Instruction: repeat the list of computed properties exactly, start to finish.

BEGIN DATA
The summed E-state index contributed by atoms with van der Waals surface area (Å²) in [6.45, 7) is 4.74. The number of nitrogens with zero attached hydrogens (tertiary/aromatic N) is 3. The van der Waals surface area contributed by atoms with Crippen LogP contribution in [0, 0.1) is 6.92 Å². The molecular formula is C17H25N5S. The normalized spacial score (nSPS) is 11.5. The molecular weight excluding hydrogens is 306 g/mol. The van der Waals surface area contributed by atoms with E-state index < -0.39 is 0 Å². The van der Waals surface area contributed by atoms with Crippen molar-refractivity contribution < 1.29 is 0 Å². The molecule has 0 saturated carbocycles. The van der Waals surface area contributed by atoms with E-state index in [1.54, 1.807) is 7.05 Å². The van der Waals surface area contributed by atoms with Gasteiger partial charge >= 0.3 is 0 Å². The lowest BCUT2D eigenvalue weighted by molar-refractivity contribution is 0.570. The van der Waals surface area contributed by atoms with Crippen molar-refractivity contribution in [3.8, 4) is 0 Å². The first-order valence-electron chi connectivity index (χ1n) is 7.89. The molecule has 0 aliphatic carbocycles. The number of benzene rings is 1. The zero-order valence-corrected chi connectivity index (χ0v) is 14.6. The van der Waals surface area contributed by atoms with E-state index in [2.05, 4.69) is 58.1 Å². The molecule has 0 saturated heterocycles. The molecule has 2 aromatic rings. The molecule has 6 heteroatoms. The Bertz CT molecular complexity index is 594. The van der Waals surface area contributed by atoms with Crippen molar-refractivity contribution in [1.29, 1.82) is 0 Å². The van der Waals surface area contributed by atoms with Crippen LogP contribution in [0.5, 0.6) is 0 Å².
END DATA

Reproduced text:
The summed E-state index contributed by atoms with van der Waals surface area (Å²) in [6.45, 7) is 4.74. The number of nitrogens with zero attached hydrogens (tertiary/aromatic N) is 3. The van der Waals surface area contributed by atoms with Crippen LogP contribution in [0, 0.1) is 6.92 Å². The molecular formula is C17H25N5S. The normalized spacial score (nSPS) is 11.5. The molecular weight excluding hydrogens is 306 g/mol. The van der Waals surface area contributed by atoms with E-state index < -0.39 is 0 Å². The van der Waals surface area contributed by atoms with Crippen molar-refractivity contribution < 1.29 is 0 Å². The molecule has 0 saturated carbocycles. The van der Waals surface area contributed by atoms with E-state index in [1.54, 1.807) is 7.05 Å². The van der Waals surface area contributed by atoms with Gasteiger partial charge >= 0.3 is 0 Å². The lowest BCUT2D eigenvalue weighted by molar-refractivity contribution is 0.570. The van der Waals surface area contributed by atoms with Crippen molar-refractivity contribution in [3.8, 4) is 0 Å². The first-order valence-electron chi connectivity index (χ1n) is 7.89. The molecule has 0 aliphatic carbocycles. The number of benzene rings is 1. The zero-order valence-corrected chi connectivity index (χ0v) is 14.6. The van der Waals surface area contributed by atoms with E-state index in [2.05, 4.69) is 58.1 Å². The molecule has 0 saturated heterocycles. The molecule has 2 aromatic rings. The molecule has 6 heteroatoms. The Bertz CT molecular complexity index is 594. The van der Waals surface area contributed by atoms with Crippen molar-refractivity contribution in [1.29, 1.82) is 0 Å². The van der Waals surface area contributed by atoms with Crippen LogP contribution in [0.5, 0.6) is 0 Å².